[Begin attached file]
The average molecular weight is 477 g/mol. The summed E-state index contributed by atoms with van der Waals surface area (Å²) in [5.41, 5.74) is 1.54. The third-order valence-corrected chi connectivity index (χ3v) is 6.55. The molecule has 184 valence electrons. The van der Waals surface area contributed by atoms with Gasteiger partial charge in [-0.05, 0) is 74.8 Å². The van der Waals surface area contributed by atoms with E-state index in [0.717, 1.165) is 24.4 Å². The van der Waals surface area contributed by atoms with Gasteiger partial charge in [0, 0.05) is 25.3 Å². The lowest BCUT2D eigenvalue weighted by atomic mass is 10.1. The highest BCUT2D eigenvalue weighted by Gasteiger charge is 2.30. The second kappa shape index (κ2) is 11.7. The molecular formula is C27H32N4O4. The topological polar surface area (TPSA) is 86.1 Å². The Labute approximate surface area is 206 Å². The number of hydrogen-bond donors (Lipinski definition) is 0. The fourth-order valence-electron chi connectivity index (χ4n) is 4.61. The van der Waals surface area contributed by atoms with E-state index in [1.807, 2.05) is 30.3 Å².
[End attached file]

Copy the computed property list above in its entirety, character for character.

The average molecular weight is 477 g/mol. The summed E-state index contributed by atoms with van der Waals surface area (Å²) in [5.41, 5.74) is 1.54. The third-order valence-corrected chi connectivity index (χ3v) is 6.55. The molecule has 184 valence electrons. The van der Waals surface area contributed by atoms with Gasteiger partial charge in [-0.05, 0) is 74.8 Å². The van der Waals surface area contributed by atoms with E-state index in [0.717, 1.165) is 24.4 Å². The van der Waals surface area contributed by atoms with Gasteiger partial charge in [0, 0.05) is 25.3 Å². The lowest BCUT2D eigenvalue weighted by atomic mass is 10.1. The highest BCUT2D eigenvalue weighted by Gasteiger charge is 2.30. The second kappa shape index (κ2) is 11.7. The molecular formula is C27H32N4O4. The topological polar surface area (TPSA) is 86.1 Å². The Labute approximate surface area is 206 Å². The number of hydrogen-bond donors (Lipinski definition) is 0. The fourth-order valence-electron chi connectivity index (χ4n) is 4.61. The van der Waals surface area contributed by atoms with E-state index in [1.807, 2.05) is 30.3 Å².